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  1. Blog
  2. Culture & Professionalism
  3. May 5, 2023

What to Do When You See Gaslighting at Work

The signs to watch out for and how to take action

Woman in meeting stressed from workplace gaslighting
Photo courtesy of Vlada Karpovich

One of the most popular—and alarming—topics to get more attention in the past few years is gaslighting. Searches for the word “gaslighting” on Merriam Webster’s site went up 1,740 percent last year. The dictionary publisher even named it 2022’s “word of the year.” 

Gaslighting is psychological manipulation that makes the victim question what’s true, and doubt themselves to an extreme point. It happens in all kinds of relationships and environments—at home, in personal relationships, in politics, with doctors—and at work. 

Gaslighting in the workplace is more serious than bullying or disrespectful behavior. It’s a deliberate form of abusive manipulation. It’s a form of harassment that can also be illegal.   

What’s tricky is, by definition, it’s hard to “see” gaslighting at work when it’s happening to you.

“Gaslighting is often tough to identify because the root goal and cause of gaslighting is manipulation,” says career and executive leadership coach Chelsea Jay. “Colleagues and leaders who gaslight others in the workplace usually do it because they want others to see their point of view and agree with their realities.”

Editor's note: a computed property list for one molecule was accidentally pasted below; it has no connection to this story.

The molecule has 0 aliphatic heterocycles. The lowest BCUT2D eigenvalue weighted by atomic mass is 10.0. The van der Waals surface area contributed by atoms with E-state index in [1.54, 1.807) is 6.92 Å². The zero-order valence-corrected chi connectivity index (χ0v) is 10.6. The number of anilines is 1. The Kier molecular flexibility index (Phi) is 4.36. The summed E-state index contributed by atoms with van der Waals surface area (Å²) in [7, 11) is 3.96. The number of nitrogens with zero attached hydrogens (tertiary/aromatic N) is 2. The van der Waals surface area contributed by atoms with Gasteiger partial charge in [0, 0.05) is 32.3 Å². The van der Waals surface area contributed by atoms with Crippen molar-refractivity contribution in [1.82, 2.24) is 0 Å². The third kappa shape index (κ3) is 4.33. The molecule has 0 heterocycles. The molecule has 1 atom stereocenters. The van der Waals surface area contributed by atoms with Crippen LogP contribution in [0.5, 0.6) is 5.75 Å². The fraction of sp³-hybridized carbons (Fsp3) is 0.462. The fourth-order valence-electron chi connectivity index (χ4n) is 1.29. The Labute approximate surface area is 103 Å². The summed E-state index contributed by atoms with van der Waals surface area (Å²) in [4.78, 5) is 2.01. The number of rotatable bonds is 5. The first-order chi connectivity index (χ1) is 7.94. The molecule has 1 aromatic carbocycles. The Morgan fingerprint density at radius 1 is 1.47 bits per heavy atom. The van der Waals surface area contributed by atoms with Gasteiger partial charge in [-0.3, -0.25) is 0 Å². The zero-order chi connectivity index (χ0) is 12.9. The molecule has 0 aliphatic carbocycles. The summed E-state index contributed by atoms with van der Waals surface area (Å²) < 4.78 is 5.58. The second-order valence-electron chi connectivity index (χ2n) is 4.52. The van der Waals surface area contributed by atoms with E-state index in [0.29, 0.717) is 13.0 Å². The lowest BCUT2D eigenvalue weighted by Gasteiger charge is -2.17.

When a person in power is gaslighting at work, their victim wants to please them or make a good impression and won’t push back. That’s why the gaslighter can be so effective and undetected for so long. 

But you can see examples of gaslighting between others. Here’s what to look for in a suspected gaslighting situation, and how to handle it.

Signs of gaslighting at work

Jay says these are the signs to look for when you suspect a colleague or supervisor is gaslighting employees (and signs to look for wherever you work, to make sure gaslighting doesn’t start!). 

How gaslighters interact with others

When a gaslighter works with colleagues or team members, it’ll be clear who holds the power. 

“You’ll often notice there’s usually one person (the gaslighter) that’s the primary one who talks, offers input, and doesn’t get feedback or pushback from anyone in and outside of the meetings,” Jay says. “This is often the ultimate goal for the gaslighter, but detrimental to the team and organization.